MLG: We came out about six months ago with our Fair Play Initiative. We, after starting daily fantasy about a year ago and observing play, noticed that one of the things that happened and one of the things that got a whole lot of attention from regulators across the country was people playing it not so much as an extension of their love of sport, but doing what I call kind of portfolio management, trying to enter as many times as they’re maximally allowedon some of the sites out there in some contests, people could have as many as 3,000 entriesand then managing their entries to be each subtly different to maximize their opportunities to get the right winning combination. We wanted to build this because we love sports and we believe that Yahoo users are people who love sports, and we wanted it to kind of be human to human competition, not managed by computer programs.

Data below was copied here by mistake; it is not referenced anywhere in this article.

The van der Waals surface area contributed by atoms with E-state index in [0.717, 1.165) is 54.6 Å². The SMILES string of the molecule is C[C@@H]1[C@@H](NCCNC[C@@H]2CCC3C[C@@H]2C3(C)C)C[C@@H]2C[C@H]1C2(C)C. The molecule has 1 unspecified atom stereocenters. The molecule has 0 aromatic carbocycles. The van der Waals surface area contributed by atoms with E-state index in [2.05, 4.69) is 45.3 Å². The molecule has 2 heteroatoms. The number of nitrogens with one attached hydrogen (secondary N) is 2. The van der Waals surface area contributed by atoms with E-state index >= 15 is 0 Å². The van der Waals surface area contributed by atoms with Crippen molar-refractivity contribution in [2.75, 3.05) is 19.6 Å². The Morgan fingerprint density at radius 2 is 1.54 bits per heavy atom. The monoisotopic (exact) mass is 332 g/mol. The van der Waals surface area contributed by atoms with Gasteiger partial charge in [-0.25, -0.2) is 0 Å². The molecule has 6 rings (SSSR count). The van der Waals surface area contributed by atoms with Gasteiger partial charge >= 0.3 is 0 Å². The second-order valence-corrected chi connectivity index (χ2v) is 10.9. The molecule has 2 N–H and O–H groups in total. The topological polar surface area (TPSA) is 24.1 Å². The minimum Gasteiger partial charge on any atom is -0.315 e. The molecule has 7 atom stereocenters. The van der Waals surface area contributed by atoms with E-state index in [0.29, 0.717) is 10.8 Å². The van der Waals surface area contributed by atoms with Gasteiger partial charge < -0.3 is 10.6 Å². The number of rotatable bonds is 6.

When we announced Fair Play about six months ago, one of the key tenets of that was that there are never going to be more than 10 entries allowed per user, and in smaller contests, we limit the number of entries per user to one per cent of the overall contest size. So in a hundred-entry contest, no user could have more than one entry. In this contest, a large, public, free contest, we also wanted to continue that. It’s a level playing field. Everybody has the same ability to kind of compete on their knowledge of sports with a single human-sized entry.

AA: With it being just over a year since Yahoo got into daily fantasy, how do you think it’s gone?